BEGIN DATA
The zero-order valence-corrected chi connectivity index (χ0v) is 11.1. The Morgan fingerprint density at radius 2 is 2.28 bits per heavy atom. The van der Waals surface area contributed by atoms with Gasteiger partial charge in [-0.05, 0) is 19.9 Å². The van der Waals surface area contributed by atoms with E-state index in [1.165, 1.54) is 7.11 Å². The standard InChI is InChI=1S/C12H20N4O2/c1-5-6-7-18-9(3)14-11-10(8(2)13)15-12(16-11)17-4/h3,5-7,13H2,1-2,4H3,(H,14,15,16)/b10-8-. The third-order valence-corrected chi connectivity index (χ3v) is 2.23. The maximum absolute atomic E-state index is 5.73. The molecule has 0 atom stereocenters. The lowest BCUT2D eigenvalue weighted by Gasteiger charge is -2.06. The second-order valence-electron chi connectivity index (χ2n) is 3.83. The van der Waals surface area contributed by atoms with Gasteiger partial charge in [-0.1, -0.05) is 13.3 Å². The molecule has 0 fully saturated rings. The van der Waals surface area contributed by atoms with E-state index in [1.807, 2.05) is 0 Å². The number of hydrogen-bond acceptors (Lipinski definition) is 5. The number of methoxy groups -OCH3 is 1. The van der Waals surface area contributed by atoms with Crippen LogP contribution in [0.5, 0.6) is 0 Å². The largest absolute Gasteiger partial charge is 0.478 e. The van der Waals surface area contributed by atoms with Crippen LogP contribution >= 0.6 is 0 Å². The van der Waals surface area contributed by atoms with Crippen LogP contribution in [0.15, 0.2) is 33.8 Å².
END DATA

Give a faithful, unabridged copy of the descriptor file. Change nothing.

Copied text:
The zero-order valence-corrected chi connectivity index (χ0v) is 11.1. The Morgan fingerprint density at radius 2 is 2.28 bits per heavy atom. The van der Waals surface area contributed by atoms with Gasteiger partial charge in [-0.05, 0) is 19.9 Å². The van der Waals surface area contributed by atoms with E-state index in [1.165, 1.54) is 7.11 Å². The standard InChI is InChI=1S/C12H20N4O2/c1-5-6-7-18-9(3)14-11-10(8(2)13)15-12(16-11)17-4/h3,5-7,13H2,1-2,4H3,(H,14,15,16)/b10-8-. The third-order valence-corrected chi connectivity index (χ3v) is 2.23. The maximum absolute atomic E-state index is 5.73. The molecule has 0 atom stereocenters. The lowest BCUT2D eigenvalue weighted by Gasteiger charge is -2.06. The second-order valence-electron chi connectivity index (χ2n) is 3.83. The van der Waals surface area contributed by atoms with Gasteiger partial charge in [-0.1, -0.05) is 13.3 Å². The molecule has 0 fully saturated rings. The van der Waals surface area contributed by atoms with E-state index in [1.807, 2.05) is 0 Å². The number of hydrogen-bond acceptors (Lipinski definition) is 5. The number of methoxy groups -OCH3 is 1. The van der Waals surface area contributed by atoms with Crippen LogP contribution in [0.5, 0.6) is 0 Å². The largest absolute Gasteiger partial charge is 0.478 e. The van der Waals surface area contributed by atoms with Crippen LogP contribution >= 0.6 is 0 Å². The van der Waals surface area contributed by atoms with Crippen LogP contribution in [0.15, 0.2) is 33.8 Å².